Broken Wings Can Learn to Fly: Love Needed!
Child's Image by Susan Beattie and Woman's Image by NIPUN SHARMA

In one American community, a manicured lawn in an upper middle class neighborhood encloses a house where a seemingly happy family resides. A Volvo and an M-class Mercedes parked outside in the driveway imply confidence and status. From the outside, no one would ever suspect there lies inside a broken child in the making. This is the home of Tammy, Paul, and Michael Breashears. Daily, Tammy and Paul leave their 2-year-old in the care of Nanny Elsa to pursue their very active careers as a marketing executive and lawyer respectively.

Look deeper and you'll find what's wrong with this picture.

And I Am Feeling So Small...

Michael is crying to be held. Left in a dark room far from his parents he must endure the entire night alone. His parents choose to let him wail through the night until exhaustion brings him to sleep. For Elsa, in the very next room, the relentless, unanswered pleas to be nurtured are torturous. She feels Michael's raw emotion. Elsa knows that all this baby wants is to be comforted. In a baby's small world, needs are basic; to feel loved, safe, warm, and to be nourished.

Elsa loves this little boy like he was her own and is pulled to enter Michael's room, but she can't. Elsa is unable to follow her heart's lead to comfort him. Tammy has decreed the way it should be. Michael is now wailing her name. In agony Elsa covers her ears with a pillow to muffle his screams. She prays that Michael will stop calling out for her, and worries what long-term effect this neglect will have on his vulnerable heart. Why doesn't his own mother feel the same way? Why don't the endless cries draw Tammy to soothe him?

Tammy's beliefs on parenting are derived from books as well as other outside sources and opinions. She doesn't listen to what her child is telling her. The outside voices drown the pure voice of her heart that intuitively understands Michael. He doesn't want to be cast out alone in a dark room, away from his mother. He longs to be safe under her protective wing.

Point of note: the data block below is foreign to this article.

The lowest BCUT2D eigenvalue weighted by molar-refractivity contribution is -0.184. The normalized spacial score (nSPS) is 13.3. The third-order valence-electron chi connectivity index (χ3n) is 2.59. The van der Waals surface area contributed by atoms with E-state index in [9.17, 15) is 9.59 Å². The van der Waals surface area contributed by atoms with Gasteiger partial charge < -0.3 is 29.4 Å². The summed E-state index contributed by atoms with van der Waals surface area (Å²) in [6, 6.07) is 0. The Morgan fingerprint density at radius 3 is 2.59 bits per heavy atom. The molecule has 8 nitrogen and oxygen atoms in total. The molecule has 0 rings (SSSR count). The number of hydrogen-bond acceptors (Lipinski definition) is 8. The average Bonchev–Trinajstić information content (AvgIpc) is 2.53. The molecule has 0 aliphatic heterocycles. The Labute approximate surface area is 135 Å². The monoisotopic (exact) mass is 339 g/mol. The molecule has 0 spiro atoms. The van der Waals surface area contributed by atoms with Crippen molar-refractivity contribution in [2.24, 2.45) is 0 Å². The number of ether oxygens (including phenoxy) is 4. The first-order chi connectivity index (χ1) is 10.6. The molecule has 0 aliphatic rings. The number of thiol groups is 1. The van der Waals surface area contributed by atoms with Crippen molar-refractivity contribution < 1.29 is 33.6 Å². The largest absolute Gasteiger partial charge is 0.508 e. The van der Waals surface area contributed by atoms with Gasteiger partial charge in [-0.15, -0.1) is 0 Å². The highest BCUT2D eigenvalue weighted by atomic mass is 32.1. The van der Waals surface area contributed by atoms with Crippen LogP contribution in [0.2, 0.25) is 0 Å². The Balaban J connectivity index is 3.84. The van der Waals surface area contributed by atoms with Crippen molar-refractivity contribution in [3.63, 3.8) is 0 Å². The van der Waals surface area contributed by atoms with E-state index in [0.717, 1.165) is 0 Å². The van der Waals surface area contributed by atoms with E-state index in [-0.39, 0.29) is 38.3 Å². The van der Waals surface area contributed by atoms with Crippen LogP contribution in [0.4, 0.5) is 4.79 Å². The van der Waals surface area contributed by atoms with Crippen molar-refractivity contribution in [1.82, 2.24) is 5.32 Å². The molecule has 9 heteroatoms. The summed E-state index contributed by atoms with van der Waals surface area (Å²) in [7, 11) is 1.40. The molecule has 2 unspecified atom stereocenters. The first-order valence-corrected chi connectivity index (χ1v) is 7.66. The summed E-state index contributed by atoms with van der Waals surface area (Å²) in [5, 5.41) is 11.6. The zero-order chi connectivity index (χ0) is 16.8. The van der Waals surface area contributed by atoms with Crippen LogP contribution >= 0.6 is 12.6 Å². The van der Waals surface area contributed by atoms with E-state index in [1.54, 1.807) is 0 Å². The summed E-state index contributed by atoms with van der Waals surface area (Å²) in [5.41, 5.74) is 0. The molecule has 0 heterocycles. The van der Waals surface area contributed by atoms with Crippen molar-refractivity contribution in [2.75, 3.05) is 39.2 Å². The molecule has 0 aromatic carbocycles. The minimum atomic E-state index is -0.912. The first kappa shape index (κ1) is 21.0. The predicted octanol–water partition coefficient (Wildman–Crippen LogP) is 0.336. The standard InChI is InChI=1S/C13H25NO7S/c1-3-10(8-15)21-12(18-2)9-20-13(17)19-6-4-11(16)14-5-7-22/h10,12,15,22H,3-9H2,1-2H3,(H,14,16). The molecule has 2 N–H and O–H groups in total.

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Say Something, I'm Giving Up On You...

This scenario is repeated for many months. Night after night Michael's mom lets him cry himself to sleep. Then every subsequent day, Michael demonstrates his unhappiness and frustration through his behavior. Daily, Michael is angry, cries continuously, and is nervous and often aggressive. Mom holds her ground. She accuses Michael of being manipulative and considers his defiance to be a negative personality trait he was born with. Tammy is determined not to give in to his tantrums and repeats the mantra "he has to learn".

What Tammy doesn't realize is that Michael is trying to tell her something. She doesn't understand that Michael is learning what she is teaching him. He is learning to be angry, aggressive, and to shut down. Michael is acting out as opposed to communicating. There is no other recourse; his mother has demonstrated to him that communication in their home does not exist.

Parents teach their children how to relate in the world. A baby whose cries are repeatedly ignored grows to believe expression is futile. A child who is raised in a family where I love you is never communicated becomes an adult incapable of expressing this sentiment. A teenager who is neglected feels shame. All of these instances breed fear of not being worthy of love.

Fear is instilled in many children as early as infancy. It begins with the seemingly simple act of putting babies into cold nurseries to sleep alone. Newborns are expected to instantaneously go from a warm womb into a lonely crib. This separation prohibits parents from knowing their children. It creates an ongoing chain reaction of indifference.

Listening to outside sources on how they should raise kids, parents become unable to read signals, incapable of really understanding and knowing their children. Even when a child is suffering from mental or genetic disorders, the parent repeatedly does not provide the child with the help it needs. They are unable to, because they simply are not aware of the signs of trouble.